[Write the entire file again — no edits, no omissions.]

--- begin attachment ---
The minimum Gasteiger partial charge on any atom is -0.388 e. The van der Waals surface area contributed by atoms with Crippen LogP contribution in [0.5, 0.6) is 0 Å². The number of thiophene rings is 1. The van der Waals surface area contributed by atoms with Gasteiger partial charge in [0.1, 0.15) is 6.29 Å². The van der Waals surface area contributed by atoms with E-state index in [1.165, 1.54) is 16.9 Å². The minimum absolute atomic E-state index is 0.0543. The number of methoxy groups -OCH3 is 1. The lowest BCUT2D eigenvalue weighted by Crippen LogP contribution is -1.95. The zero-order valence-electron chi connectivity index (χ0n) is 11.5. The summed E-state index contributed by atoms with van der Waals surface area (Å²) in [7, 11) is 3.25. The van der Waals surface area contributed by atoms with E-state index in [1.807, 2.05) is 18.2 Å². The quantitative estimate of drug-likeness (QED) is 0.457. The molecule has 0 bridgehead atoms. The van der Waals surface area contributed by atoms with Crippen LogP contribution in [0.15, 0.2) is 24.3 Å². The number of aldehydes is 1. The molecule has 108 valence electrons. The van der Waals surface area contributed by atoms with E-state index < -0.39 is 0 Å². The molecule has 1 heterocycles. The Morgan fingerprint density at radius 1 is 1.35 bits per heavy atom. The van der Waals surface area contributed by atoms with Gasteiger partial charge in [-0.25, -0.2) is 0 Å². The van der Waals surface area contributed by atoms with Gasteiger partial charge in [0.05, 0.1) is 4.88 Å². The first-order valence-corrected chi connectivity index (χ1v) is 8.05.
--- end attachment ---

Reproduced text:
The minimum Gasteiger partial charge on any atom is -0.388 e. The van der Waals surface area contributed by atoms with Crippen LogP contribution in [0.5, 0.6) is 0 Å². The number of thiophene rings is 1. The van der Waals surface area contributed by atoms with Gasteiger partial charge in [0.1, 0.15) is 6.29 Å². The van der Waals surface area contributed by atoms with E-state index in [1.165, 1.54) is 16.9 Å². The minimum absolute atomic E-state index is 0.0543. The number of methoxy groups -OCH3 is 1. The lowest BCUT2D eigenvalue weighted by Crippen LogP contribution is -1.95. The zero-order valence-electron chi connectivity index (χ0n) is 11.5. The summed E-state index contributed by atoms with van der Waals surface area (Å²) in [7, 11) is 3.25. The van der Waals surface area contributed by atoms with E-state index in [1.807, 2.05) is 18.2 Å². The quantitative estimate of drug-likeness (QED) is 0.457. The molecule has 0 bridgehead atoms. The van der Waals surface area contributed by atoms with Crippen LogP contribution in [0.15, 0.2) is 24.3 Å². The number of aldehydes is 1. The molecule has 108 valence electrons. The van der Waals surface area contributed by atoms with E-state index < -0.39 is 0 Å². The molecule has 1 heterocycles. The Morgan fingerprint density at radius 1 is 1.35 bits per heavy atom. The van der Waals surface area contributed by atoms with Gasteiger partial charge in [-0.25, -0.2) is 0 Å². The van der Waals surface area contributed by atoms with Gasteiger partial charge in [0.05, 0.1) is 4.88 Å². The first-order valence-corrected chi connectivity index (χ1v) is 8.05.